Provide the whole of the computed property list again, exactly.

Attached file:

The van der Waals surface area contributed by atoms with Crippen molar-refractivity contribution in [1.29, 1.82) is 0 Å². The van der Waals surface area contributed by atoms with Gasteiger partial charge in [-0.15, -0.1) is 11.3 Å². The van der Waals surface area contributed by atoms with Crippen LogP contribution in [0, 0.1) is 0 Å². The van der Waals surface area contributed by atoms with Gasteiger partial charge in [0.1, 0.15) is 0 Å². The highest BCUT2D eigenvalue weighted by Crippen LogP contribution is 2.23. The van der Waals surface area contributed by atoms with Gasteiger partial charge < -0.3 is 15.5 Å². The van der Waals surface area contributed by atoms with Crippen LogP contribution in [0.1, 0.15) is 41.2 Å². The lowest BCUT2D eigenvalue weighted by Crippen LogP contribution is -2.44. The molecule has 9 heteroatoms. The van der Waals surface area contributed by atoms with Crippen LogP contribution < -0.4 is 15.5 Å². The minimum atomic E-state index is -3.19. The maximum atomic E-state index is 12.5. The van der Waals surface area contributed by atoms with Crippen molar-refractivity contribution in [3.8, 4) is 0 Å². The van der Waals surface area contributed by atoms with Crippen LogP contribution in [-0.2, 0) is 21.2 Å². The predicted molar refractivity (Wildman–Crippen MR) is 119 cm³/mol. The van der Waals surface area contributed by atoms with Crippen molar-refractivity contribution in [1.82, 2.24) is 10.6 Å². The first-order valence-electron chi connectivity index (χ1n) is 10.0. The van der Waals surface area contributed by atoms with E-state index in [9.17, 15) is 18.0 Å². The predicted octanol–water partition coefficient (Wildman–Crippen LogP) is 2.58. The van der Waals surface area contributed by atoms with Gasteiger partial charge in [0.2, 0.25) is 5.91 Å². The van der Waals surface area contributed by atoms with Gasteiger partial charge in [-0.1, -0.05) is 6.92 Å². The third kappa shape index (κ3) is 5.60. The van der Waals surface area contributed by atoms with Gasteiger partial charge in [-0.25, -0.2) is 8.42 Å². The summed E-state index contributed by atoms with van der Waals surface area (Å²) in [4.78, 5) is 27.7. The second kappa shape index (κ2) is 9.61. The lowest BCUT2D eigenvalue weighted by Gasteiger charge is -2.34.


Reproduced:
The van der Waals surface area contributed by atoms with Crippen molar-refractivity contribution in [1.29, 1.82) is 0 Å². The van der Waals surface area contributed by atoms with Gasteiger partial charge in [-0.15, -0.1) is 11.3 Å². The van der Waals surface area contributed by atoms with Crippen LogP contribution in [0, 0.1) is 0 Å². The van der Waals surface area contributed by atoms with Gasteiger partial charge in [0.1, 0.15) is 0 Å². The highest BCUT2D eigenvalue weighted by Crippen LogP contribution is 2.23. The van der Waals surface area contributed by atoms with Gasteiger partial charge < -0.3 is 15.5 Å². The van der Waals surface area contributed by atoms with Crippen LogP contribution in [0.1, 0.15) is 41.2 Å². The lowest BCUT2D eigenvalue weighted by Crippen LogP contribution is -2.44. The molecule has 9 heteroatoms. The van der Waals surface area contributed by atoms with Crippen LogP contribution < -0.4 is 15.5 Å². The minimum atomic E-state index is -3.19. The maximum atomic E-state index is 12.5. The van der Waals surface area contributed by atoms with Crippen molar-refractivity contribution in [3.8, 4) is 0 Å². The van der Waals surface area contributed by atoms with Crippen LogP contribution in [-0.2, 0) is 21.2 Å². The predicted molar refractivity (Wildman–Crippen MR) is 119 cm³/mol. The van der Waals surface area contributed by atoms with Crippen molar-refractivity contribution in [1.82, 2.24) is 10.6 Å². The first-order valence-electron chi connectivity index (χ1n) is 10.0. The van der Waals surface area contributed by atoms with E-state index in [9.17, 15) is 18.0 Å². The predicted octanol–water partition coefficient (Wildman–Crippen LogP) is 2.58. The van der Waals surface area contributed by atoms with Gasteiger partial charge in [0.2, 0.25) is 5.91 Å². The van der Waals surface area contributed by atoms with Gasteiger partial charge in [-0.1, -0.05) is 6.92 Å². The third kappa shape index (κ3) is 5.60. The van der Waals surface area contributed by atoms with Gasteiger partial charge in [-0.25, -0.2) is 8.42 Å². The summed E-state index contributed by atoms with van der Waals surface area (Å²) in [4.78, 5) is 27.7. The second kappa shape index (κ2) is 9.61. The lowest BCUT2D eigenvalue weighted by Gasteiger charge is -2.34.